I’m confused and disturbed by the way southerners use salt instead of sand on slippery sidewalks during winter
Dear Urban Decoder: As a transplanted Northern Ontarian, I’m confused and disturbed by the way southerners use salt instead of sand on slippery sidewalks during winter. Is there a ban on sand in Toronto? Why do people insist on using salt?—Jennifer Cram, Yonge and Eglinton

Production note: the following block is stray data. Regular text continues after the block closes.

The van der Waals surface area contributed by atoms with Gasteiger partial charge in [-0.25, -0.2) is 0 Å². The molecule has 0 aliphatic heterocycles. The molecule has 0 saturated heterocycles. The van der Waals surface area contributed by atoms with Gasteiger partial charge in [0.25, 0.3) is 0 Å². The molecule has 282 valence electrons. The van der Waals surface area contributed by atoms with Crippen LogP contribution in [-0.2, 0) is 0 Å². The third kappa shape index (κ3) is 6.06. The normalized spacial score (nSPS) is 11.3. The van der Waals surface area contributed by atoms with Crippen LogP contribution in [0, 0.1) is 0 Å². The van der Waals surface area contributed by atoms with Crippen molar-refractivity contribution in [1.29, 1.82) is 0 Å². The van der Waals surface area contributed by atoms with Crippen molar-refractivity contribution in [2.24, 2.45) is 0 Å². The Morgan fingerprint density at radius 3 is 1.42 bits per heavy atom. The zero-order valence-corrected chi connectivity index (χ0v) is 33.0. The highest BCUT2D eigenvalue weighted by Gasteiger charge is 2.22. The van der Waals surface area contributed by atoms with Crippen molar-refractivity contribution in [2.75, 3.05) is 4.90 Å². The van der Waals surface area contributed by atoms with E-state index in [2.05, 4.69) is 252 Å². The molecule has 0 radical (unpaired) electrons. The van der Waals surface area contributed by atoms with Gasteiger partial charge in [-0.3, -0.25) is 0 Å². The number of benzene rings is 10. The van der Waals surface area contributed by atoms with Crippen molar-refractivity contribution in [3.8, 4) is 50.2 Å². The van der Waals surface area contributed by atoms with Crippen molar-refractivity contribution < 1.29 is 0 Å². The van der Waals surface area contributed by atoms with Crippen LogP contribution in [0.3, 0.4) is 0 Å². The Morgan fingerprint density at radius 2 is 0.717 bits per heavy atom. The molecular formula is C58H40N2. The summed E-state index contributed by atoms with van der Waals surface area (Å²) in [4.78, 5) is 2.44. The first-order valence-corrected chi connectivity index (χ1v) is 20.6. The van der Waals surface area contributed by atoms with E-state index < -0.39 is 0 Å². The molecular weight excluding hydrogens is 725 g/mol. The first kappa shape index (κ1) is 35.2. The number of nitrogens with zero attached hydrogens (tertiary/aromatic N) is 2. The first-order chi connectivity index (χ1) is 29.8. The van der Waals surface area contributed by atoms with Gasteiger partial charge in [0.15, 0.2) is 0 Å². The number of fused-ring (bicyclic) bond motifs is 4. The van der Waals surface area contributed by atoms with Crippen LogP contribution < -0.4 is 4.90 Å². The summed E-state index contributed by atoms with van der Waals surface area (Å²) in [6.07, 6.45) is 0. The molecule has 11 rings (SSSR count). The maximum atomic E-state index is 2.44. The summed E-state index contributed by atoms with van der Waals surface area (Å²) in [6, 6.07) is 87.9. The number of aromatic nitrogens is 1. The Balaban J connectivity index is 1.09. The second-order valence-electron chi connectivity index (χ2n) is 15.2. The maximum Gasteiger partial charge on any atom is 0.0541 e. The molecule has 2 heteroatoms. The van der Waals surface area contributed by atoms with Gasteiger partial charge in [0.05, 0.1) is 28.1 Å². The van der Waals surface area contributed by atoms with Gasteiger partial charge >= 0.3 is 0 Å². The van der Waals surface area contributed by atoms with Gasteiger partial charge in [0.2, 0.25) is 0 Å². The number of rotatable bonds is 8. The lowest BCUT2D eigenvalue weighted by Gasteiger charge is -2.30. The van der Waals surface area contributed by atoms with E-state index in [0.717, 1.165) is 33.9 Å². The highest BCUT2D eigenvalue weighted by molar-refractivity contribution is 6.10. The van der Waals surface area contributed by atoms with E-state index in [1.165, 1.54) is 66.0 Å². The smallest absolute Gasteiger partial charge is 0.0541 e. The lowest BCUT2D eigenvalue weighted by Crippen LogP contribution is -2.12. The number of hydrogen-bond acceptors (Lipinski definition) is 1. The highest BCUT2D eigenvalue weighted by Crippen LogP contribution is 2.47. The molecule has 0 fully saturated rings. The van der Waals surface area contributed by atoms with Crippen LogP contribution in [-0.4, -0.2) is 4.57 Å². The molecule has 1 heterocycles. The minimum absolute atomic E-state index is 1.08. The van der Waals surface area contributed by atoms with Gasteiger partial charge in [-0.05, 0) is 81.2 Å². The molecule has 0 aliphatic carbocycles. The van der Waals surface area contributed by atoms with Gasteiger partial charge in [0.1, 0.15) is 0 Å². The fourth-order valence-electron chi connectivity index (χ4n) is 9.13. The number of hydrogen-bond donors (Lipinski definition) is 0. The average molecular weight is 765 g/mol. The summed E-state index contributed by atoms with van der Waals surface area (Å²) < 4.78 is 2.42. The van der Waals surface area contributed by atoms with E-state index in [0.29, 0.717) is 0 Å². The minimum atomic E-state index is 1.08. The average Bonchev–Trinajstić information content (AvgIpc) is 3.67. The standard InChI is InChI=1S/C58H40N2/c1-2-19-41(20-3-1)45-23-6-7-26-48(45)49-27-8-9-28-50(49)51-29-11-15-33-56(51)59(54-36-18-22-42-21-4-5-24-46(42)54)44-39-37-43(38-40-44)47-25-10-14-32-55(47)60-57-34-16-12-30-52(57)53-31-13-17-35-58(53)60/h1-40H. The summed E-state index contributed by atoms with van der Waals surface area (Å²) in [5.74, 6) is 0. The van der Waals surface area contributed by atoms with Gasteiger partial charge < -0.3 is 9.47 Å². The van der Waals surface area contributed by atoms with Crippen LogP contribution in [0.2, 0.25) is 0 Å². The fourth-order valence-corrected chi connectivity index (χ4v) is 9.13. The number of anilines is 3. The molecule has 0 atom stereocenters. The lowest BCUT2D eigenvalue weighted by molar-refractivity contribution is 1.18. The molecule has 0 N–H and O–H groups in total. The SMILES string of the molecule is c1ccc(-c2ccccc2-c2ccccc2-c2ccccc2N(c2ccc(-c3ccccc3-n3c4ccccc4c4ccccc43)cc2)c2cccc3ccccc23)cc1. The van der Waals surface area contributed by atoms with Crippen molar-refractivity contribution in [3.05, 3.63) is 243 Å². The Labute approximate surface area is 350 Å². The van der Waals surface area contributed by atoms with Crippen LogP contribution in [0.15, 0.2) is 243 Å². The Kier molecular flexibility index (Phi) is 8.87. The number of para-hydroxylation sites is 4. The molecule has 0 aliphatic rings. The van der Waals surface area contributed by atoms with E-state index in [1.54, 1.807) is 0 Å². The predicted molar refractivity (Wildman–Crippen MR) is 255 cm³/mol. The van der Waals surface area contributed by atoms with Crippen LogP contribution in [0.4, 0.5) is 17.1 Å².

Salt versus sand. It’s one of those eternal questions, like PC versus Mac, or tea versus coffee—the kind of debate that has ruined lifelong friendships in the traction community. Salt is the cheaper of the two, when you factor in equipment and storage costs, and unlike sand, which merely increases traction on icy roads, salt actually melts ice and snow. But it does have its kryptonite: when exposed to colder temperatures (around -10°C), it is rendered nearly helpless—hence sand’s dominance in chillier climes. Incidentally, both substances are environmental villains: corrosive salt damages trees and can pollute groundwater, while sand clogs sewers, and its fine particles contribute to air pollution.